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Key Employment Issues When Hiring an Employee Without a Local Entity

It is theoretically possible for a foreign entity to engage an employee to perform work in Indonesia. While the employment will generally be subject to employment laws in Indonesia, the specific circumstances of the engagement will determine that. This update sets out the key employment issues to consider. 



Indonesia’s primary employment legislation, Law No. 13 of 2003 on Manpower (as amended by Government Regulation In Lieu of Law No. 2 of 2022), defines an "employment relationship" as a relationship between an employer and an employee based on an employment agreement. Depending on the specific arrangements in place (including where the employing entity is registered, the nature of work the individual performs and where this work occurs), Indonesian employment law generally applies to all individuals working in Indonesia, including foreign employees.*

If Indonesian employment law applies, the employer must ensure that it complies with the minimum statutory requirements. These include minimum wage, religious holiday allowances, social security (Badan Penyelenggara Jaminan Sosial or BPJS), working hours, overtime, annual leave, sick leave, maternity leave and all other types of statutory leave, public holidays, and termination payments. 

As regards BPJS, it is unclear whether BPJS contributions from an overseas entity without a presence in Indonesia can be accommodated. In practice, a local payroll provider may need to be engaged to deal with payroll and BPJS matters.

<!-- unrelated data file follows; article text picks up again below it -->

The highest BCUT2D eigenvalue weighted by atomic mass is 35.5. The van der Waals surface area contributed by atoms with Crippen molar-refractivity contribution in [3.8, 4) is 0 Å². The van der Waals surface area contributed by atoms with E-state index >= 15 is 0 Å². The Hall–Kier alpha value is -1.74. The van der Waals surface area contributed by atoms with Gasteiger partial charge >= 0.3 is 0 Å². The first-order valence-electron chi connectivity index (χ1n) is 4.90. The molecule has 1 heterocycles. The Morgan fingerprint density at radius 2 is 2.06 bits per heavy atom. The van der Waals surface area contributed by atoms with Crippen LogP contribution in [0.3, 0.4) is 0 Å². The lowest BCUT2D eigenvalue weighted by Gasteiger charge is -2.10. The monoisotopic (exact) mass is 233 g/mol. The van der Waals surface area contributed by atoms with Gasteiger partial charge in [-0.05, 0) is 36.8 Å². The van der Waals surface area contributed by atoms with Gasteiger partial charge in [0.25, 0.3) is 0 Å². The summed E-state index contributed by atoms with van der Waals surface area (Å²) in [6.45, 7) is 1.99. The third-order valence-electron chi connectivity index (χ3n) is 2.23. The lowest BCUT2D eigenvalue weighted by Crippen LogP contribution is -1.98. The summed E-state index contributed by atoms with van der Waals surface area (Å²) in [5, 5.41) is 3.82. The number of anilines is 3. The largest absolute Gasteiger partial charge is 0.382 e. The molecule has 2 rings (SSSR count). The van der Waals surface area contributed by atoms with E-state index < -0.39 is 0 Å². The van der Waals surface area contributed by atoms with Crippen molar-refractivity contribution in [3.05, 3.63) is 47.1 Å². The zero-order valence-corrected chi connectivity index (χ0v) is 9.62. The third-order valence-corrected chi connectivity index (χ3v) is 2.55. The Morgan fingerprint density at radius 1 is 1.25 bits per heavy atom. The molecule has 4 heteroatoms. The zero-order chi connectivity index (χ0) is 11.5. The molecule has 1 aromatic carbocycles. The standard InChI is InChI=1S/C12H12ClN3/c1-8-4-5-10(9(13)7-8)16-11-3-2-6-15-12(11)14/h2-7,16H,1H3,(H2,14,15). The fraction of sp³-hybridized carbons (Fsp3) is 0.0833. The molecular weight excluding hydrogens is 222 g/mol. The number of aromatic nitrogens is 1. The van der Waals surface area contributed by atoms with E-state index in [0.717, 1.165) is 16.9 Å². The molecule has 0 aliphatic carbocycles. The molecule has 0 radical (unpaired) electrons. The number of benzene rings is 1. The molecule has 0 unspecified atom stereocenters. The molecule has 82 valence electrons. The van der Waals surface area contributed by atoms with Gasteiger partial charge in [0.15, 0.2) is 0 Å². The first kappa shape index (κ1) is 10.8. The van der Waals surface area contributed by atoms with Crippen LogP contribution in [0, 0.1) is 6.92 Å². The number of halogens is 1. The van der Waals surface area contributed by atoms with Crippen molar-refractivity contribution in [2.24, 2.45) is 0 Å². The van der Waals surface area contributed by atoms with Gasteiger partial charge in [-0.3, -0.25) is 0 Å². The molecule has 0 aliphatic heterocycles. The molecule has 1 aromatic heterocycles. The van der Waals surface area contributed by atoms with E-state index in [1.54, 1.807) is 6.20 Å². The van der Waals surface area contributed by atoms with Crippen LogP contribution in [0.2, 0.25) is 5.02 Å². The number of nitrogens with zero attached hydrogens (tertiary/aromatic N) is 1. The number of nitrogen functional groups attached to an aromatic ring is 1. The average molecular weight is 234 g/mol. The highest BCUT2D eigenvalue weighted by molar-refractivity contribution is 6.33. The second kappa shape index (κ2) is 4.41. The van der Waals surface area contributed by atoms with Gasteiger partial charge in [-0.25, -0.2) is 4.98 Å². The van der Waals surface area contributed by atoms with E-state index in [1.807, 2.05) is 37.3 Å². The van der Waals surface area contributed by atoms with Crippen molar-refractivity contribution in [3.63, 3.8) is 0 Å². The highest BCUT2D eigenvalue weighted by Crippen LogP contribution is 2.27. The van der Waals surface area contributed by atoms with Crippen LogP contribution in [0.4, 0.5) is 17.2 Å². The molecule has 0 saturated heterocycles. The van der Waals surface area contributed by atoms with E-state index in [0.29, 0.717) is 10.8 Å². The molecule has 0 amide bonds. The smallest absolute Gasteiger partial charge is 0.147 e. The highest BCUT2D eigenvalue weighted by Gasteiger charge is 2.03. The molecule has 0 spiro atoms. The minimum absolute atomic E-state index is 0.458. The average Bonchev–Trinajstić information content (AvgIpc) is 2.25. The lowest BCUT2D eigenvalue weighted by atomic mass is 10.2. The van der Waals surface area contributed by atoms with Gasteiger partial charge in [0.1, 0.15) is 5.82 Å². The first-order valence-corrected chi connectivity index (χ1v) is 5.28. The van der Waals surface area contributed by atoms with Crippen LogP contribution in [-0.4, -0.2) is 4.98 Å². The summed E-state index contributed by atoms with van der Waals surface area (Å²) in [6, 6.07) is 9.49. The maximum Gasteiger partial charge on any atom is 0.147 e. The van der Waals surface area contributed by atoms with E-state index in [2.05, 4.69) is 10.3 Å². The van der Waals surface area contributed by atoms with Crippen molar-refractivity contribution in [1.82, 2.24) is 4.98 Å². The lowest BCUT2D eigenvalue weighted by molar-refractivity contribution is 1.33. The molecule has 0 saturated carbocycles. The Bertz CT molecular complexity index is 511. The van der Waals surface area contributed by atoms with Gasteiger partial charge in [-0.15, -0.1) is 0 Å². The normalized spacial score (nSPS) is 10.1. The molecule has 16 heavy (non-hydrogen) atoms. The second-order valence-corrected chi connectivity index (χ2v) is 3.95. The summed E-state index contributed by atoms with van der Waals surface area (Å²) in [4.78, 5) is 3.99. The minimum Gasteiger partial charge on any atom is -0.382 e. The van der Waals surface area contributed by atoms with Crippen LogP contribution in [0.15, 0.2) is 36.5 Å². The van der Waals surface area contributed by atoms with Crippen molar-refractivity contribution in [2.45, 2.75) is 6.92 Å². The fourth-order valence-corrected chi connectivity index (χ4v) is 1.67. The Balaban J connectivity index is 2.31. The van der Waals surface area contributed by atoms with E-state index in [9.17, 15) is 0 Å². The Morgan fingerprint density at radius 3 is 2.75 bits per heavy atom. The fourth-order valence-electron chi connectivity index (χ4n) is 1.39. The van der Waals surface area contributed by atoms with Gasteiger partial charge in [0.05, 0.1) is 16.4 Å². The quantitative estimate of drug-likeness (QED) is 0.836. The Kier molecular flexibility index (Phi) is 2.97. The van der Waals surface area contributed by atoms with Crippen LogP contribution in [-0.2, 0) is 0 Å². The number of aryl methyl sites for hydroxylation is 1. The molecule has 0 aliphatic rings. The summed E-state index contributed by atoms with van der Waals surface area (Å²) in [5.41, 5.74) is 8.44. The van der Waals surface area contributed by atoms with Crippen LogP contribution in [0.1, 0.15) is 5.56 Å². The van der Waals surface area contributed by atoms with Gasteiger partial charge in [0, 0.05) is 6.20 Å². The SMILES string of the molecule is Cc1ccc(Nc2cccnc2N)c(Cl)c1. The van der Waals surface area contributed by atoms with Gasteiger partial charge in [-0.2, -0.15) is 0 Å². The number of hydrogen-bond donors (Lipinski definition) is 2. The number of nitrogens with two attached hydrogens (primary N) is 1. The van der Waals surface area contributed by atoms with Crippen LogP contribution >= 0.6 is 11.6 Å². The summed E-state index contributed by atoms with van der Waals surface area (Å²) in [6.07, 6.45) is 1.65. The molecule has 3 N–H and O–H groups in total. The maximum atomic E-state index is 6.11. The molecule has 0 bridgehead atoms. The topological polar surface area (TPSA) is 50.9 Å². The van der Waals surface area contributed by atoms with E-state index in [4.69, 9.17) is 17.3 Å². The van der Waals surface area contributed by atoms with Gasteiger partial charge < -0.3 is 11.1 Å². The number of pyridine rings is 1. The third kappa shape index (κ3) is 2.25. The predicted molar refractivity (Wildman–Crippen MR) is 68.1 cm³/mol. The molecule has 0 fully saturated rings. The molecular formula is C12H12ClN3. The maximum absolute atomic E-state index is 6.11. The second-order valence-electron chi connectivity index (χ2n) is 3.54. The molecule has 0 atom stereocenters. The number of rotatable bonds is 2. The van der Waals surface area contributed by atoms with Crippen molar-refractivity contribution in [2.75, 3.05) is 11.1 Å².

However, as the employing entity is based overseas, there is a risk that the employment laws in the jurisdiction where the employing entity operates will apply in addition to the Indonesian employment laws. This would mean that the employee may claim benefits and entitlements under Indonesian law and under the foreign law. Risks may be minimised by clearly stating in the employment contract that (i) Indonesian law governs the employment relationship, (ii) the employee’s place of work is in Indonesia, and (iii) the employee is only required to perform Indonesia-related work.



Employees must have the right to live and work in Indonesia in accordance with the employment and immigration laws. If they are Indonesian citizens and/or already have the right to work in Indonesia, this issue falls away. Foreign nationals will need to obtain the right to live and work in Indonesia before the employment may commence. This may be difficult when the employer does not have a local entity since the work permit application requires a local sponsor. 



When considering hiring an employee in Indonesia without a local entity, employers should consider these key issues:

  • whether Indonesian employment law applies; 
  • whether the employment arrangement complies with statutory requirements under Indonesian law; and
  • immigration considerations for foreign nationals.

Business registration, tax and other corporate and regulatory issues may arise, depending on the specific arrangements in place. That all falls outside the scope of this article.

If compliance with Indonesian employment law poses an issue, an alternative arrangement may be to engage the individuals in an independent contracting arrangement, but this may only be suitable for individuals who already have the right to work and live in Indonesia.


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* There may be exceptions. For instance, Indonesia’s Supreme Court in Case No. 214K/Pdt.Sus-PHI/2020 found that, on the specific facts of that case, the secondees (who were Australian) were properly employed (and paid a salary) by the Australian home entity based on an international employment contract, and were assigned to provide services through a secondment arrangement to the Indonesian entity. The court found that the employment relationship was governed by Australian law, and that the Indonesian Industrial Relations Court therefore had no jurisdiction over a claim brought by the secondees over their entitlements to termination pay upon termination of the secondment.

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